New Police Chief Rodney Monroe has announced sweeping changes that will alter the way police approach crime in every Charlotte-Mecklenburg community. It's the most significant overhaul in more than a decade, and the new organization will mirror the approach he used as chief in Richmond.
Monroe will significantly beef up the department's gang unit and change the way the department investigates most shootings. He will also redeploy some specialty units – such as a street crimes – back to patrol divisions.
But the most significant change is installing commanders into each of the city's 39 response areas, which are now supervised by 13 captains. The new commanders will be responsible for their areas 24-7 and will be called into monthly meetings to account for the crime stats in their territory. Monroe is also dividing the citywide patrol division in half, and putting two deputy chiefs in charge of roughly half of the department's rank-and-file officers.
Monroe says the move will increase accountability and identify and head off crime trends earlier.
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"We're setting a framework for us to move into the future," Monroe told the Observer. "This will allow us to move the agency forward."
Most changes will take effect Sept. 6, though the department has been trying out some aspects of Monroe's plans for weeks, he said.
Monroe spent this morning informing officers about the changes. He expects some unhappiness from officers and from some in the community, he said. But he points out that the changes also create new advancement opportunities and allows for more intense focus on smaller areas.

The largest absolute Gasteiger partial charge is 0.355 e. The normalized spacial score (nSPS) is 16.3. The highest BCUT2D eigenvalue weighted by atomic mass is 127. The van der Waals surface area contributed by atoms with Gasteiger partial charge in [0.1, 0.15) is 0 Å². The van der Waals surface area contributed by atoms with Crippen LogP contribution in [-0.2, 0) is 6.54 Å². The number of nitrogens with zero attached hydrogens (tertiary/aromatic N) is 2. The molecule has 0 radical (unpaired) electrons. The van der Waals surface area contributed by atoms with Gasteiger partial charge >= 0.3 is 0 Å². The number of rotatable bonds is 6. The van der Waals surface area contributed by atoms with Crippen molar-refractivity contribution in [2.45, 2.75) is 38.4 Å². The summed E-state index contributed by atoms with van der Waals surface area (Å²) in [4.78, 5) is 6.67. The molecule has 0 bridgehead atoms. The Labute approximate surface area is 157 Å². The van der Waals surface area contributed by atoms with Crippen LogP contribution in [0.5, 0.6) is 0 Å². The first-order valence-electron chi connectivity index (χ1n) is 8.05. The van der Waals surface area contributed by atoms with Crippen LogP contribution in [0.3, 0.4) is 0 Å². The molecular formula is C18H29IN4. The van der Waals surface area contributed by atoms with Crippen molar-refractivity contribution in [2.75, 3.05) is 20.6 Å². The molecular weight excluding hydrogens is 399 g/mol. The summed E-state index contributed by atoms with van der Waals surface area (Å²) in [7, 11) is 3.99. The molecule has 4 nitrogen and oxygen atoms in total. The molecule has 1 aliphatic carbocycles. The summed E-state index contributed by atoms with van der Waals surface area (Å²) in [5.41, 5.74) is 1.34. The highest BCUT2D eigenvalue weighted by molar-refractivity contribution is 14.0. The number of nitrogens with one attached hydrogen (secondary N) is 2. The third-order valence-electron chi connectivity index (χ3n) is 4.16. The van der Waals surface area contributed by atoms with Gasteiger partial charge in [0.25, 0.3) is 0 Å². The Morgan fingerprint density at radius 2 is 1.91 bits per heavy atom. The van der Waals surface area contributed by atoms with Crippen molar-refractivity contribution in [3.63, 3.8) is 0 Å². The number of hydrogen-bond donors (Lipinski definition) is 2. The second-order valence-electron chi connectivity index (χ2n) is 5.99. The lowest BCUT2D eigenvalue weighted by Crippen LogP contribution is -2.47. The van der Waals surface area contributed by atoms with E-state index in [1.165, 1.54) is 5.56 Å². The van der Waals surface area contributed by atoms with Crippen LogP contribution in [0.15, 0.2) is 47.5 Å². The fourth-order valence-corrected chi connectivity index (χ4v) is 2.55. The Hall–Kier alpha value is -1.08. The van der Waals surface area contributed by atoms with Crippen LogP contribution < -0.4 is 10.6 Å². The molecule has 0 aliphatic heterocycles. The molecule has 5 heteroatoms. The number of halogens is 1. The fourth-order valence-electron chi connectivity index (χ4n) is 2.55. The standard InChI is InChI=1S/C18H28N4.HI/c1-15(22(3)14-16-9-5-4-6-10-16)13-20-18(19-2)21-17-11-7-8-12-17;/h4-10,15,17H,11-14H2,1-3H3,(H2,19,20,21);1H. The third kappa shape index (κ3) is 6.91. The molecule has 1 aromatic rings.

Among the changes:
The department's 1,062 patrol officers will be divided into two divisions, overseen by two of the department's highest ranking officers. Deputy Chief Jerry Sennett will supervise the northern division, and Deputy Chief Kerr Putney will handle the southern division. Each will be responsible for roughly 500 officers.
The change allows for closer scrutiny by the department's leaders, Monroe says.
Smaller focus areas
The officers in each of the department's 39 response areas will be charged with figuring out the most pressing problems in their jurisdictions and coming up with plans to combat those crimes. Their commanders will report to Monroe monthly to explain changes in crime statistics from their areas, and explain what they're doing about the trends.
Putting officers back in neighborhoods
In all, 89 officers from specialized units will be sent back to patrol divisions, with more than a third coming from the department's centralized street crimes unit. Monroe says some of the redeployed officers will continue to do specialty work within their new areas, while others will go on patrol.
Cracking down on gangs
Monroe will nearly double the department's gang unit, which now will include more than a dozen officers. The goal, Monroe said, is “to dismantle localized gangs within the city.”
Also, expect more collaboration with federal authorities.
Improving shooting investigations
The department will revamp investigations to allow 14 detectives to investigate non-fatal shootings, which are currently investigated by patrol officers. Monroe says all shootings must be vigorously investigated and that the new unit will collaborate with homicide detectives.